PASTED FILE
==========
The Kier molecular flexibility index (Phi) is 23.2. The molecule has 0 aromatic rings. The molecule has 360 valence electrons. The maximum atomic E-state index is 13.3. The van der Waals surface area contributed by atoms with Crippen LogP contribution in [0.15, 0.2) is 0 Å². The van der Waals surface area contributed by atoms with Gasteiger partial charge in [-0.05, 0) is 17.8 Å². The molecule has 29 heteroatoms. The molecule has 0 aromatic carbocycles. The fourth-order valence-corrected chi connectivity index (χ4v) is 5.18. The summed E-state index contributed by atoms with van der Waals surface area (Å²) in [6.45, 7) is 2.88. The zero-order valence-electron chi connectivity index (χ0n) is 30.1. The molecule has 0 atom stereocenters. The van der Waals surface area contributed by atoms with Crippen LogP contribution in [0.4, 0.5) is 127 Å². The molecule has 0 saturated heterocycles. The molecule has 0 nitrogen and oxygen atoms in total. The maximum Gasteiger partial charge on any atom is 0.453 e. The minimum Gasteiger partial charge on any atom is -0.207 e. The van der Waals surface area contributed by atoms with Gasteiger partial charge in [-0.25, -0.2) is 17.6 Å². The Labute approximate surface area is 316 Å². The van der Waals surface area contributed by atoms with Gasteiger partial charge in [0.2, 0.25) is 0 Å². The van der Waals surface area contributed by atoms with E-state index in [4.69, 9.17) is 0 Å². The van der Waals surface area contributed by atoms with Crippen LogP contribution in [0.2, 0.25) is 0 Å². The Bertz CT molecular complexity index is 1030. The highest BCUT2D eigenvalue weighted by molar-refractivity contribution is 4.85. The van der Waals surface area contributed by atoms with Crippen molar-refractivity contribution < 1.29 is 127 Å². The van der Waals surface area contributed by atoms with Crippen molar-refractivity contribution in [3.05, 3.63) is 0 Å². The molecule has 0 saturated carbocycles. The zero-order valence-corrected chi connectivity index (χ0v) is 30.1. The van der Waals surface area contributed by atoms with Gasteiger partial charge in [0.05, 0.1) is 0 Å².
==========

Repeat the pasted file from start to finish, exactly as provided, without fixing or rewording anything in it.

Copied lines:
The Kier molecular flexibility index (Phi) is 23.2. The molecule has 0 aromatic rings. The molecule has 360 valence electrons. The maximum atomic E-state index is 13.3. The van der Waals surface area contributed by atoms with Crippen LogP contribution in [0.15, 0.2) is 0 Å². The van der Waals surface area contributed by atoms with Gasteiger partial charge in [-0.05, 0) is 17.8 Å². The molecule has 29 heteroatoms. The molecule has 0 aromatic carbocycles. The fourth-order valence-corrected chi connectivity index (χ4v) is 5.18. The summed E-state index contributed by atoms with van der Waals surface area (Å²) in [6.45, 7) is 2.88. The zero-order valence-electron chi connectivity index (χ0n) is 30.1. The molecule has 0 atom stereocenters. The van der Waals surface area contributed by atoms with Crippen LogP contribution in [0.4, 0.5) is 127 Å². The molecule has 0 saturated heterocycles. The molecule has 0 nitrogen and oxygen atoms in total. The maximum Gasteiger partial charge on any atom is 0.453 e. The minimum Gasteiger partial charge on any atom is -0.207 e. The van der Waals surface area contributed by atoms with Gasteiger partial charge in [-0.25, -0.2) is 17.6 Å². The Labute approximate surface area is 316 Å². The van der Waals surface area contributed by atoms with Gasteiger partial charge in [0.2, 0.25) is 0 Å². The van der Waals surface area contributed by atoms with E-state index in [4.69, 9.17) is 0 Å². The van der Waals surface area contributed by atoms with Crippen LogP contribution in [0.2, 0.25) is 0 Å². The Bertz CT molecular complexity index is 1030. The highest BCUT2D eigenvalue weighted by molar-refractivity contribution is 4.85. The van der Waals surface area contributed by atoms with Crippen molar-refractivity contribution < 1.29 is 127 Å². The van der Waals surface area contributed by atoms with Crippen molar-refractivity contribution in [3.05, 3.63) is 0 Å². The molecule has 0 saturated carbocycles. The zero-order valence-corrected chi connectivity index (χ0v) is 30.1. The van der Waals surface area contributed by atoms with Gasteiger partial charge in [0.05, 0.1) is 0 Å².